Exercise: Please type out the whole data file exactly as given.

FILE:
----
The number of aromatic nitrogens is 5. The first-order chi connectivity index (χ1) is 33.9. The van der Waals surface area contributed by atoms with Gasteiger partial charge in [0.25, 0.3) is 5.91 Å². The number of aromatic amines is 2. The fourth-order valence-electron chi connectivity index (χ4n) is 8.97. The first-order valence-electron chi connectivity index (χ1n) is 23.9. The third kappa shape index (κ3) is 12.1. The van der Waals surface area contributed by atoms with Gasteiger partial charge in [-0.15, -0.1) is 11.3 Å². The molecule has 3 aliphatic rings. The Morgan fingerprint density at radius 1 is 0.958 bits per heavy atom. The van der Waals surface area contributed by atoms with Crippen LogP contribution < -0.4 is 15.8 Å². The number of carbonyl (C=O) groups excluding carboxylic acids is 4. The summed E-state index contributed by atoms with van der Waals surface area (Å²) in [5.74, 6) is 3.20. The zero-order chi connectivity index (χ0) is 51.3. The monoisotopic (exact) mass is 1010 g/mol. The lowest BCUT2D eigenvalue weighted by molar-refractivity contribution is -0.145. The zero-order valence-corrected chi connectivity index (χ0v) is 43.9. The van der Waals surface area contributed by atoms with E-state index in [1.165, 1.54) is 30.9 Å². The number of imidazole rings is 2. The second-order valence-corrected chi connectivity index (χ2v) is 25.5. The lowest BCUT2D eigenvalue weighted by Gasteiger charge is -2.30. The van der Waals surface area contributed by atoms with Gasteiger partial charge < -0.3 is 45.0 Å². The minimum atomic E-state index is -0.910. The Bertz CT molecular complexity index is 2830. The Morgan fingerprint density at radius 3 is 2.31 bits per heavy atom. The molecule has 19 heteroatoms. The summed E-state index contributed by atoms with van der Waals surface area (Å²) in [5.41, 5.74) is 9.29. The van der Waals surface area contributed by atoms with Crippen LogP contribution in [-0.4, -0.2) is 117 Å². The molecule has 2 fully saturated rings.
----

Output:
The number of aromatic nitrogens is 5. The first-order chi connectivity index (χ1) is 33.9. The van der Waals surface area contributed by atoms with Gasteiger partial charge in [0.25, 0.3) is 5.91 Å². The number of aromatic amines is 2. The fourth-order valence-electron chi connectivity index (χ4n) is 8.97. The first-order valence-electron chi connectivity index (χ1n) is 23.9. The third kappa shape index (κ3) is 12.1. The van der Waals surface area contributed by atoms with Gasteiger partial charge in [-0.15, -0.1) is 11.3 Å². The molecule has 3 aliphatic rings. The Morgan fingerprint density at radius 1 is 0.958 bits per heavy atom. The van der Waals surface area contributed by atoms with Crippen LogP contribution < -0.4 is 15.8 Å². The number of carbonyl (C=O) groups excluding carboxylic acids is 4. The summed E-state index contributed by atoms with van der Waals surface area (Å²) in [5.74, 6) is 3.20. The zero-order chi connectivity index (χ0) is 51.3. The monoisotopic (exact) mass is 1010 g/mol. The lowest BCUT2D eigenvalue weighted by molar-refractivity contribution is -0.145. The zero-order valence-corrected chi connectivity index (χ0v) is 43.9. The van der Waals surface area contributed by atoms with E-state index in [1.165, 1.54) is 30.9 Å². The number of imidazole rings is 2. The second-order valence-corrected chi connectivity index (χ2v) is 25.5. The lowest BCUT2D eigenvalue weighted by Gasteiger charge is -2.30. The van der Waals surface area contributed by atoms with Gasteiger partial charge < -0.3 is 45.0 Å². The minimum atomic E-state index is -0.910. The Bertz CT molecular complexity index is 2830. The Morgan fingerprint density at radius 3 is 2.31 bits per heavy atom. The molecule has 19 heteroatoms. The summed E-state index contributed by atoms with van der Waals surface area (Å²) in [5.41, 5.74) is 9.29. The van der Waals surface area contributed by atoms with Crippen LogP contribution in [-0.4, -0.2) is 117 Å². The molecule has 2 fully saturated rings.